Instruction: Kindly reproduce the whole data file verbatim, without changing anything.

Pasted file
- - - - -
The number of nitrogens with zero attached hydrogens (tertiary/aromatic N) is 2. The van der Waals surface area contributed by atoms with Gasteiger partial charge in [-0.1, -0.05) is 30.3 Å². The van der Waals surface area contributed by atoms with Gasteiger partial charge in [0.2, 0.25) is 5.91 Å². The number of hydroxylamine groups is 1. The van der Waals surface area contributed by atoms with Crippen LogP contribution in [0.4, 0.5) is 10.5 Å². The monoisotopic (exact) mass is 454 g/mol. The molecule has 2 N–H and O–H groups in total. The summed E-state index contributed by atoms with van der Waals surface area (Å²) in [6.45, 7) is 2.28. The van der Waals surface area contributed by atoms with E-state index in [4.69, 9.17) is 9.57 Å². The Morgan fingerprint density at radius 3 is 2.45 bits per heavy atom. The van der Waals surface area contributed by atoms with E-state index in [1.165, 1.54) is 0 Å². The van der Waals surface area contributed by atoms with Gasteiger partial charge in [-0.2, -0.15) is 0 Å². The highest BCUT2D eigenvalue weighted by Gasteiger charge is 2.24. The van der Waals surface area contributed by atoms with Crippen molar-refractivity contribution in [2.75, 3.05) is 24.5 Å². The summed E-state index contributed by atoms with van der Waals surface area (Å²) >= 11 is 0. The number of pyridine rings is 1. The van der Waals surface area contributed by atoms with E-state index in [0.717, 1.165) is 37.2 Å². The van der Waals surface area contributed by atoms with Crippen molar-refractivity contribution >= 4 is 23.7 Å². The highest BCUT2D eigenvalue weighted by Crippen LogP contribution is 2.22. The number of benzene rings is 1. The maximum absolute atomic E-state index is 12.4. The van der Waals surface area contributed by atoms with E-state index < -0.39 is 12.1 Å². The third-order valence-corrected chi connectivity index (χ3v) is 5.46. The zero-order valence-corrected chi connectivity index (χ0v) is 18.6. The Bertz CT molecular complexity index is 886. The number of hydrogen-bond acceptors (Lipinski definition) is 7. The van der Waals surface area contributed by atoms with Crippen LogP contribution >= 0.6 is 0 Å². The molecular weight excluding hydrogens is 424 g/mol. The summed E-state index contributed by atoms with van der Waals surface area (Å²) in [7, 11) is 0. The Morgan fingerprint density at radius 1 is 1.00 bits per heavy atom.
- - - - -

The number of nitrogens with zero attached hydrogens (tertiary/aromatic N) is 2. The van der Waals surface area contributed by atoms with Gasteiger partial charge in [-0.1, -0.05) is 30.3 Å². The van der Waals surface area contributed by atoms with Gasteiger partial charge in [0.2, 0.25) is 5.91 Å². The number of hydroxylamine groups is 1. The van der Waals surface area contributed by atoms with Crippen LogP contribution in [0.4, 0.5) is 10.5 Å². The monoisotopic (exact) mass is 454 g/mol. The molecule has 2 N–H and O–H groups in total. The summed E-state index contributed by atoms with van der Waals surface area (Å²) in [6.45, 7) is 2.28. The van der Waals surface area contributed by atoms with E-state index in [4.69, 9.17) is 9.57 Å². The Morgan fingerprint density at radius 3 is 2.45 bits per heavy atom. The van der Waals surface area contributed by atoms with E-state index in [1.165, 1.54) is 0 Å². The van der Waals surface area contributed by atoms with Gasteiger partial charge in [-0.2, -0.15) is 0 Å². The highest BCUT2D eigenvalue weighted by Gasteiger charge is 2.24. The van der Waals surface area contributed by atoms with Crippen molar-refractivity contribution in [2.75, 3.05) is 24.5 Å². The summed E-state index contributed by atoms with van der Waals surface area (Å²) >= 11 is 0. The number of pyridine rings is 1. The van der Waals surface area contributed by atoms with E-state index in [0.717, 1.165) is 37.2 Å². The van der Waals surface area contributed by atoms with Crippen molar-refractivity contribution >= 4 is 23.7 Å². The highest BCUT2D eigenvalue weighted by Crippen LogP contribution is 2.22. The number of benzene rings is 1. The maximum absolute atomic E-state index is 12.4. The van der Waals surface area contributed by atoms with E-state index < -0.39 is 12.1 Å². The third-order valence-corrected chi connectivity index (χ3v) is 5.46. The zero-order valence-corrected chi connectivity index (χ0v) is 18.6. The Bertz CT molecular complexity index is 886. The number of hydrogen-bond acceptors (Lipinski definition) is 7. The van der Waals surface area contributed by atoms with Crippen LogP contribution >= 0.6 is 0 Å². The molecular weight excluding hydrogens is 424 g/mol. The summed E-state index contributed by atoms with van der Waals surface area (Å²) in [7, 11) is 0. The Morgan fingerprint density at radius 1 is 1.00 bits per heavy atom.